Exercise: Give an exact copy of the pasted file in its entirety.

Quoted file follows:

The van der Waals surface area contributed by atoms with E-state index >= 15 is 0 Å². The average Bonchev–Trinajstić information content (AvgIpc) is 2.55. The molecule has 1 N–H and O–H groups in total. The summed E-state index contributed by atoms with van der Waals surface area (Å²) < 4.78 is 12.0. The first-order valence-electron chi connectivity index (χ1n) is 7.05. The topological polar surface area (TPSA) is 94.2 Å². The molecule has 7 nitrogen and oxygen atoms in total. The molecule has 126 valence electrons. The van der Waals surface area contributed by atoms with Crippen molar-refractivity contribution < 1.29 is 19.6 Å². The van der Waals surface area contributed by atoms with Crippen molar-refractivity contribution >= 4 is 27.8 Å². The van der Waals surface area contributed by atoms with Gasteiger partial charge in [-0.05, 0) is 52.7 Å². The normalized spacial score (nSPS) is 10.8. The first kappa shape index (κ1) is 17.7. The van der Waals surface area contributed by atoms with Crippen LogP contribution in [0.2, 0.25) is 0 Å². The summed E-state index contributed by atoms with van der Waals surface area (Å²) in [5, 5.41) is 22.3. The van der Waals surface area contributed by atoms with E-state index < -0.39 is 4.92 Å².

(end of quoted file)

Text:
The van der Waals surface area contributed by atoms with E-state index >= 15 is 0 Å². The average Bonchev–Trinajstić information content (AvgIpc) is 2.55. The molecule has 1 N–H and O–H groups in total. The summed E-state index contributed by atoms with van der Waals surface area (Å²) < 4.78 is 12.0. The first-order valence-electron chi connectivity index (χ1n) is 7.05. The topological polar surface area (TPSA) is 94.2 Å². The molecule has 7 nitrogen and oxygen atoms in total. The molecule has 126 valence electrons. The van der Waals surface area contributed by atoms with Crippen molar-refractivity contribution < 1.29 is 19.6 Å². The van der Waals surface area contributed by atoms with Crippen molar-refractivity contribution >= 4 is 27.8 Å². The van der Waals surface area contributed by atoms with Gasteiger partial charge in [-0.05, 0) is 52.7 Å². The normalized spacial score (nSPS) is 10.8. The first kappa shape index (κ1) is 17.7. The van der Waals surface area contributed by atoms with Crippen LogP contribution in [0.2, 0.25) is 0 Å². The summed E-state index contributed by atoms with van der Waals surface area (Å²) in [5, 5.41) is 22.3. The van der Waals surface area contributed by atoms with E-state index < -0.39 is 4.92 Å².